Unforgettable performances in musicals like “Porgy and Bess” and “Les Misérables” helped make Norm Lewis a Broadway icon, while recurring stints on “Scandal” and “Daytime Divas” showcased his talents on television. But the actor and singer admits his dream of becoming a classic crooner ― in the vein of Nat King Cole and Johnny Mathis ― remained elusive until recently.
That began to change in 2015, when Lewis debuted his first-ever Christmas show at Feinstein’s/54 Below in New York. The concert was an instant smash and has been brought back for return engagements every December since then; its current incarnation, titled “Nutcracker Cool,” opens Dec. 17. This year, he got the chance to capture much of the show for posterity with “The Norm Lewis Christmas Album.”
Released in November, the 18-song collection maintains the intimacy of Lewis’ live act, with jazzy arrangements of “The Christmas Song (Chestnuts Roasting on an Open Fire),” “The Little Drummer Boy” and other classics. But Lewis bucks convention throughout, too. A slinky version of “Jingle Bells” morphs into a cover of “Fever,” made famous by Little Willie John and Peggy Lee, while fans of Lewis’ theater work will be thrilled to find music from “The Wiz” and, of course, “Les Misérables” also included in the set.
And “The Norm Lewis Christmas Album” boasts a refreshingly spontaneous feel, as Lewis, executive producer Jeremy Katz and longtime director Richard Jay-Alexander opted to include bits of seemingly unscripted studio banter scattered throughout the songs.
Recording a Christmas album had always been one of Lewis’ goals, he told HuffPost that America’s divisive political climate convinced him it was time to move ahead with the project.
“The past couple of years have been pretty challenging emotionally, spiritually, financially ― all that kind of stuff,” the Florida native, who starred in “Jesus Christ Superstar Live!” with John Legend in April, said. “My process with this album was to bring some sort of relief, some sort of solace, some sort of safety, some sort of joy. Hopefully, people will get that.”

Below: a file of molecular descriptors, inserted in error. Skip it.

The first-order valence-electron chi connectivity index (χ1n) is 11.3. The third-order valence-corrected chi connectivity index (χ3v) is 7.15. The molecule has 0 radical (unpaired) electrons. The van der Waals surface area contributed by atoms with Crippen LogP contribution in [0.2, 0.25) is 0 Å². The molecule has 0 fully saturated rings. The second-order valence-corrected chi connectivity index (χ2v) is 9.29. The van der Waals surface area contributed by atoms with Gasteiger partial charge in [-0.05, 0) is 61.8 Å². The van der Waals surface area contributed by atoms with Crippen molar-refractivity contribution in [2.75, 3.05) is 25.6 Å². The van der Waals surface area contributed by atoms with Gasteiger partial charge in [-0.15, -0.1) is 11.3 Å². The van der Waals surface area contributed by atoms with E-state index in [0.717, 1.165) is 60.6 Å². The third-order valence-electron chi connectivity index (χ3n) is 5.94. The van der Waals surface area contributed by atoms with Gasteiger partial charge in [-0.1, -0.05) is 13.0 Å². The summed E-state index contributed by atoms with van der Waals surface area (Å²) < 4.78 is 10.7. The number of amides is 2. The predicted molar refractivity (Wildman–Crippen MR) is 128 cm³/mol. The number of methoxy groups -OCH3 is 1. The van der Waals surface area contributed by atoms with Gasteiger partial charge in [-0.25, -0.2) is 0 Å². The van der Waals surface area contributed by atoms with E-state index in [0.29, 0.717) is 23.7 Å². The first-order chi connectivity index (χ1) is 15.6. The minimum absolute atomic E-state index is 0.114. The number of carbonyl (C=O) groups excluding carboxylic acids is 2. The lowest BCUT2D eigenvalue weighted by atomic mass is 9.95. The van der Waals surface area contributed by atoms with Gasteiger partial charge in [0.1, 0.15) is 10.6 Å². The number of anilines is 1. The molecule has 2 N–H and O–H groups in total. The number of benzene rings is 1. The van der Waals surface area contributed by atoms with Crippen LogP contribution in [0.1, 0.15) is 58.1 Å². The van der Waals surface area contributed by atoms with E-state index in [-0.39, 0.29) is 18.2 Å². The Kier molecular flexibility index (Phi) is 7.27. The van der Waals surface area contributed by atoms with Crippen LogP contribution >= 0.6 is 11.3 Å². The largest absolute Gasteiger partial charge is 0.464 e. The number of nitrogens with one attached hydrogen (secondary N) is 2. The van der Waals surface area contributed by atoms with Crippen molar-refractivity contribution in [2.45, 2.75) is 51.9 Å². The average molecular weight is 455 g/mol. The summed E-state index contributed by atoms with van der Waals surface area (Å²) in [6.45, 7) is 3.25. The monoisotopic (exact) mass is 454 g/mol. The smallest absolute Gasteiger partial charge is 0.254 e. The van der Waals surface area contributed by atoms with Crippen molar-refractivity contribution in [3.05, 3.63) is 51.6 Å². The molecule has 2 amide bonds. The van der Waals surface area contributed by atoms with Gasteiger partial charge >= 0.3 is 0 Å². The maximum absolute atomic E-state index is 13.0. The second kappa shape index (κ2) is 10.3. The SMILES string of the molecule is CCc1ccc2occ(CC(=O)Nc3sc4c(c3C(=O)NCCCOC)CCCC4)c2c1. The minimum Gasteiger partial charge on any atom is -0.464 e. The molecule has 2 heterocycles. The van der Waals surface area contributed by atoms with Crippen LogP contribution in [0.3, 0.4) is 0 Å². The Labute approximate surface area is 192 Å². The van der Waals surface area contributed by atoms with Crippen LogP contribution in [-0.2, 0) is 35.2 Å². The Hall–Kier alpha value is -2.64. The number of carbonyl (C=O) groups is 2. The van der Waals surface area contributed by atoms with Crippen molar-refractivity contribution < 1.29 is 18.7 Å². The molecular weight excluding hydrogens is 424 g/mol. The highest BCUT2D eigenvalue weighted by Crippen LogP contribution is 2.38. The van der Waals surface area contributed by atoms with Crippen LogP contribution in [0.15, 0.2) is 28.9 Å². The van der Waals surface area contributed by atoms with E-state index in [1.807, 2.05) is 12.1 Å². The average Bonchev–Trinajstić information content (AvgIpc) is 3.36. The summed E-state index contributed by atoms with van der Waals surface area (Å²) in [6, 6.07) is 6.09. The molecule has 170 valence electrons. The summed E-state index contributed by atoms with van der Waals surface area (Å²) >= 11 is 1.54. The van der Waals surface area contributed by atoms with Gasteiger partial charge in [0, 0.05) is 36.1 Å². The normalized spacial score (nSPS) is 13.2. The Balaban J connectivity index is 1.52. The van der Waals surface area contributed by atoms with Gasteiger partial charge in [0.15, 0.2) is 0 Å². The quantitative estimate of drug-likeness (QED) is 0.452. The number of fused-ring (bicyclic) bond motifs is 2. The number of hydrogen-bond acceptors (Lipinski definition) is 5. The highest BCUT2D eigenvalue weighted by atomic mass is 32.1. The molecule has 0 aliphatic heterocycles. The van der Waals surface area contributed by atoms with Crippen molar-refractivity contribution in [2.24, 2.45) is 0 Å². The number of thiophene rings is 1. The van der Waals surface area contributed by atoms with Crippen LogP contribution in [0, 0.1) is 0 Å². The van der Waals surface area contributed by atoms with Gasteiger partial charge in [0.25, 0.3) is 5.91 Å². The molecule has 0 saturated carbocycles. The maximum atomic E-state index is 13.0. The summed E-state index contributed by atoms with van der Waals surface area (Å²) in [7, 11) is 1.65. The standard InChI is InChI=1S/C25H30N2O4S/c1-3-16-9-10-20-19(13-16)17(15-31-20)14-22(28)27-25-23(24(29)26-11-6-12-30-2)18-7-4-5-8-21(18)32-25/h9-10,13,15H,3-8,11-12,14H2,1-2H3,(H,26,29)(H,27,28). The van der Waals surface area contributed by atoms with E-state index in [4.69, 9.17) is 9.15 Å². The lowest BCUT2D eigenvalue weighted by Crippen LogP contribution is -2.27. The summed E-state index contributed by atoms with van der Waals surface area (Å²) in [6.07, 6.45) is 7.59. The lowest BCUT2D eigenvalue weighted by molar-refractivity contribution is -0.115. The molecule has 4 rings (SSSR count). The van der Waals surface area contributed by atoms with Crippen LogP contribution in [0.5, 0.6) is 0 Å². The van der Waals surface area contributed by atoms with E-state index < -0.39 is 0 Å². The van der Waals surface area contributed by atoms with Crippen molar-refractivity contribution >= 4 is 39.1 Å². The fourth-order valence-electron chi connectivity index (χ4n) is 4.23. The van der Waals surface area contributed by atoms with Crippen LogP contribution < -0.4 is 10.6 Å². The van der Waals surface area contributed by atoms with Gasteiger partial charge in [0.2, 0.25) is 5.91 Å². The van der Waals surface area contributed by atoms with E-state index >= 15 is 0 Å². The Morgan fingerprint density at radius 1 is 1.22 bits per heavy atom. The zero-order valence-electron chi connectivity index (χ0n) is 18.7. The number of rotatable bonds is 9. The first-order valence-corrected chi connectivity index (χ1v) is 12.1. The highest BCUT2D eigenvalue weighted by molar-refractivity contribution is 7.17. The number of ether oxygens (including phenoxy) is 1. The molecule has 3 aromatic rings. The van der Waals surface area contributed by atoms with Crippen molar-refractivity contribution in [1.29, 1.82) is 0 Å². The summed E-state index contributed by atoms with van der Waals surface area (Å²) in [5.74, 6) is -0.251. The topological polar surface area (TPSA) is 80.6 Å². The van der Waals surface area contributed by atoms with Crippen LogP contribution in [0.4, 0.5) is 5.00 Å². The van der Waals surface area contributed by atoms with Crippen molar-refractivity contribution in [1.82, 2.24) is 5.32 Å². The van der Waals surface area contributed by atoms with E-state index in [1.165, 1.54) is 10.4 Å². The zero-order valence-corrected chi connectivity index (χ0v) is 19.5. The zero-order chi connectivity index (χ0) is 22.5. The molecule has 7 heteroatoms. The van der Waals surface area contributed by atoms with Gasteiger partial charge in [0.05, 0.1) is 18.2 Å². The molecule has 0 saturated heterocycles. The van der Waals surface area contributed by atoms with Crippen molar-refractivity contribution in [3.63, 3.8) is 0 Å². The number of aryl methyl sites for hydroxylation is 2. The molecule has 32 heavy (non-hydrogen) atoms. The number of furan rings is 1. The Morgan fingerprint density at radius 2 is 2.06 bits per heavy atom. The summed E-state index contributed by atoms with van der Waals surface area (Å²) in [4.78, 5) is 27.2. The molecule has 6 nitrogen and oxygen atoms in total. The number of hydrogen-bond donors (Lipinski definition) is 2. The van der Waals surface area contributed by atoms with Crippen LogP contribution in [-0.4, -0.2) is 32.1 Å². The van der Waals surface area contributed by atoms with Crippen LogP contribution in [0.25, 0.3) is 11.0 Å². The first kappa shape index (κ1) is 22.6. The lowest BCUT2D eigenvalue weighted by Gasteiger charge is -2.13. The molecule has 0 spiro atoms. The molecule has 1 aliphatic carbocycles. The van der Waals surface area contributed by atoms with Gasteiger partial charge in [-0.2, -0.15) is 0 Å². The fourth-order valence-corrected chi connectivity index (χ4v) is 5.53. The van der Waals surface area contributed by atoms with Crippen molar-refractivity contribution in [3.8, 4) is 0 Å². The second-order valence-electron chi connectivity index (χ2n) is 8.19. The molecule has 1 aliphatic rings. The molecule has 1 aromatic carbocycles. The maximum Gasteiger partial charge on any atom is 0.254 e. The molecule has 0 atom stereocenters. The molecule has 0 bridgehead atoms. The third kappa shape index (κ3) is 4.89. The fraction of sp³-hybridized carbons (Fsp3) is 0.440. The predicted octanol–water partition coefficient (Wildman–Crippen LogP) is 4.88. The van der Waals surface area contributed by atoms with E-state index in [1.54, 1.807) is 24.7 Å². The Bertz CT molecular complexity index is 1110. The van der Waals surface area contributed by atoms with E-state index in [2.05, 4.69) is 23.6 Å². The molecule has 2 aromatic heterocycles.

Nowhere is Lewis’ mindset more apparent than on his version of Marvin Gaye’s 1971 classic, “What’s Going On.” What begins as a fairly straightforward cover soon becomes a snapshot of modern issues, with Lewis alluding to climate change, women’s rights and migrant children separated from their parents at the U.S.-Mexico border as the song hits its climax.
“I remember that song being played all day long [after Sept. 11]. It was on repeat the whole day,” he explained. “Right now we’re trying to make our way through this whole mishmash of what’s going on. It also poses a question for the beginning of the new year: “What can I do now to make this better?”
“The past couple of years have been pretty challenging emotionally, spiritually, financially ― all that kind of stuff. My process with this album was to bring some sort of relief, some sort of solace, some sort of safety, some sort of joy.”
In keeping with the spirit of the holidays, however, Lewis was determined not to end the album on a dismal note, and strategically followed up “What’s Going On” with jazz artist Rachelle Ferrell’s “Peace on Earth.” The album concludes with “Why Couldn’t It Be Christmas Every Day?,” an original track by Jay Landers and Walter Afanasieff, the latter of which co-wrote “All I Want For Christmas Is You” with Mariah Carey.
And Lewis is hopeful that, like Carey’s ubiquitous smash, “Why Couldn’t It Be Christmas Every Day?” will leave listeners with “a feeling of giving, a feeling of being kind” that continues throughout the calendar year.
“I want that feeling to be carried on,” he said.